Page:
“During the late 1980s, similar concerns were raised about the size of the park’s elk herd and whether the herd was negatively impacting grasslands,” says Frank, according to Syracuse University’s website. “Rather than having a negative impact on the grasslands, we found that increases in elk grazing actually stimulated plant growth.”

Frank, a professor in Syracuse University’s College of Arts and Scientists, plans to spend three years on the project. He will work with the National Park Service to monitor the herds’ grazing habits, using research methods he developed in his 20 years studying the park’s grasslands.

“Fossil records indicate that prior to the industrial revolution, the Earth’s grasslands and large herds of migratory herbivores coexisted for millennia,” Frank says. “These systems were stable, despite having sustained very intense levels of grazing. My work in Yellowstone explores why and how this happens.”

In Frank’s previous work on elk grazing habits, he found that several factors contributed to plant growth. For one, elk feces and urine in grazing areas provided ample fertilizer for plants. The intensive feeding also stimulated plants to grow new shoots and leaves, enhancing the overall health of the grasslands.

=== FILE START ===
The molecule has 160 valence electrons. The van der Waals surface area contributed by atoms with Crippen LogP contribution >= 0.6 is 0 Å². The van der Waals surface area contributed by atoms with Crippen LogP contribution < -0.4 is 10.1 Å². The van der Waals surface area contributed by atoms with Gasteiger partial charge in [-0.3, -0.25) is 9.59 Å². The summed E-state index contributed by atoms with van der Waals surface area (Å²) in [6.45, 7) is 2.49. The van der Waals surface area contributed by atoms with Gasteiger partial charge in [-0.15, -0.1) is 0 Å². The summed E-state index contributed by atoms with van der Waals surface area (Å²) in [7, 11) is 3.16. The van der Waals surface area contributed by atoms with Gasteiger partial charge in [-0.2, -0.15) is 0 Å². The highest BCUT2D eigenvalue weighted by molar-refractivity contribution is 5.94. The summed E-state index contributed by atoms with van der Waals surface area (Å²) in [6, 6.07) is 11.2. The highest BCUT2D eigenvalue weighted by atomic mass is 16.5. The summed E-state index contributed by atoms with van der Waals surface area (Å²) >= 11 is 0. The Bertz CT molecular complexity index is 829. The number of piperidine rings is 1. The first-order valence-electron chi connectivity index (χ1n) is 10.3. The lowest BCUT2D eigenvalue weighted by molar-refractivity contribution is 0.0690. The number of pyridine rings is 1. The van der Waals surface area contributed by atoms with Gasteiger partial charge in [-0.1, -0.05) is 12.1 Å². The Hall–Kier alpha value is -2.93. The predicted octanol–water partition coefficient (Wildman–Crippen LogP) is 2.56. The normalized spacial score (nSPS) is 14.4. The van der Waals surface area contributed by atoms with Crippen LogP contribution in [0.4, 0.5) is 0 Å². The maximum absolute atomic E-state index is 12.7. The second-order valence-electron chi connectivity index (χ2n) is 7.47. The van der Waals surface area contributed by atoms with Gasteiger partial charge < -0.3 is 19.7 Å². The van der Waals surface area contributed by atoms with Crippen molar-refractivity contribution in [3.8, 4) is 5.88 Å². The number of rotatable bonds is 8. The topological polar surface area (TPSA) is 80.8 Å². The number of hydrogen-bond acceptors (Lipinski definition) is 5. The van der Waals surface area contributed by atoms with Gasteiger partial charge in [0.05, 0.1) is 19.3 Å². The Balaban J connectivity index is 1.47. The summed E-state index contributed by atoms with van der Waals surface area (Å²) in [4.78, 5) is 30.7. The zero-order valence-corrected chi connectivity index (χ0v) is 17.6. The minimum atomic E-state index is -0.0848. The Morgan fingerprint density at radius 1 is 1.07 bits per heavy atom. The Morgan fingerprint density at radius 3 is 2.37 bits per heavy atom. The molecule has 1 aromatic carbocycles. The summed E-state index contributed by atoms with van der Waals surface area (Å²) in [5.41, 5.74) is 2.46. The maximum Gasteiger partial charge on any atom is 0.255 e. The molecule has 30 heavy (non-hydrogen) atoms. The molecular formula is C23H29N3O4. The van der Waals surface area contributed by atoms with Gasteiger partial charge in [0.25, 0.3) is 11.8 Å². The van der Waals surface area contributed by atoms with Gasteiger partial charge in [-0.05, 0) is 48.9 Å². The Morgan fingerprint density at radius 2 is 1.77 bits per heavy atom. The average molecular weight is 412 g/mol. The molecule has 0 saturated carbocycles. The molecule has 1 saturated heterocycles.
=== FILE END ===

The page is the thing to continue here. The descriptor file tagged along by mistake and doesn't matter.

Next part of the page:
“Heavy grazing also increases the amount of nitrogen in the leaf material, which increases the quality of material that falls to the ground,” Frank says. “The high-quality litter is quickly broken down by soil bacteria, which in turn enriches the soil around grazed plants.”

Regardless of the outcome, the study will provide scientists with further insights into Yellowstone’s ecosystem.

“We also intend to use this opportunity to better understand the complex and fascinating ways in which the interactions among plants, herbivores, and soil organisms foster the stability of grassland systems,” Frank says.

Posted in Animals, Ecosystems, Land & Soil, Mammals0 Comments

U.S. Approves 'power Tower' Solar Project

WASHINGTON, Oct. 7 (UPI) — The United States has approved the first large-scale solar energy project on public lands that will use “power tower” technology, government officials said.

The proposed project, to be located in San Bernardino, Calif., could produce up to 370 megawatts of clean energy, enough to power 111,000 to 277,500 American homes when it is completed in 2013, a U.S. Department of the Interior release said Thursday.

“Power tower” technology uses fields of mirrors to focus solar energy on tower receivers near the center of each array. Steam from solar boilers in the towers drive a turbine that generates electricity for the transmission grid.